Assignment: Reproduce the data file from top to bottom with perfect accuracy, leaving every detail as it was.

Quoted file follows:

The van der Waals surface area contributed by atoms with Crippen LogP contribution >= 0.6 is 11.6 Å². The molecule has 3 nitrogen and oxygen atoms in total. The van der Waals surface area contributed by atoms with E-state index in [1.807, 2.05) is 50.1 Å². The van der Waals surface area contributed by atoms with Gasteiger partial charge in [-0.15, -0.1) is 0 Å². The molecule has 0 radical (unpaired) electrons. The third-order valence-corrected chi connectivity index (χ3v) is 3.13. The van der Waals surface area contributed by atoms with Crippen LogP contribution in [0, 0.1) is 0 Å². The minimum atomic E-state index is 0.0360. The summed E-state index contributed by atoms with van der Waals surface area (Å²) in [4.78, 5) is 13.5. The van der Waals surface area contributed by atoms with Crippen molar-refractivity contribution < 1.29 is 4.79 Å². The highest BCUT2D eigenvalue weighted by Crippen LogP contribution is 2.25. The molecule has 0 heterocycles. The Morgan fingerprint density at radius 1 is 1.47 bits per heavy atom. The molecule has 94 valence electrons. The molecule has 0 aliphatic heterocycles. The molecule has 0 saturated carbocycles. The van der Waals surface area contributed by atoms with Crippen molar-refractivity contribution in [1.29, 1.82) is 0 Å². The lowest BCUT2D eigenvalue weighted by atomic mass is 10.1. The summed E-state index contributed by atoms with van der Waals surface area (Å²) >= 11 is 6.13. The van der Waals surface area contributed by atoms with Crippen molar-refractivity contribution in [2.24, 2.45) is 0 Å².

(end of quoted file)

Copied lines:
The van der Waals surface area contributed by atoms with Crippen LogP contribution >= 0.6 is 11.6 Å². The molecule has 3 nitrogen and oxygen atoms in total. The van der Waals surface area contributed by atoms with E-state index in [1.807, 2.05) is 50.1 Å². The van der Waals surface area contributed by atoms with Gasteiger partial charge in [-0.15, -0.1) is 0 Å². The molecule has 0 radical (unpaired) electrons. The third-order valence-corrected chi connectivity index (χ3v) is 3.13. The van der Waals surface area contributed by atoms with Crippen LogP contribution in [0, 0.1) is 0 Å². The minimum atomic E-state index is 0.0360. The summed E-state index contributed by atoms with van der Waals surface area (Å²) in [4.78, 5) is 13.5. The van der Waals surface area contributed by atoms with Crippen molar-refractivity contribution < 1.29 is 4.79 Å². The highest BCUT2D eigenvalue weighted by Crippen LogP contribution is 2.25. The molecule has 0 heterocycles. The Morgan fingerprint density at radius 1 is 1.47 bits per heavy atom. The molecule has 94 valence electrons. The molecule has 0 aliphatic heterocycles. The molecule has 0 saturated carbocycles. The van der Waals surface area contributed by atoms with Crippen molar-refractivity contribution in [1.29, 1.82) is 0 Å². The lowest BCUT2D eigenvalue weighted by atomic mass is 10.1. The summed E-state index contributed by atoms with van der Waals surface area (Å²) >= 11 is 6.13. The van der Waals surface area contributed by atoms with Crippen molar-refractivity contribution in [2.24, 2.45) is 0 Å².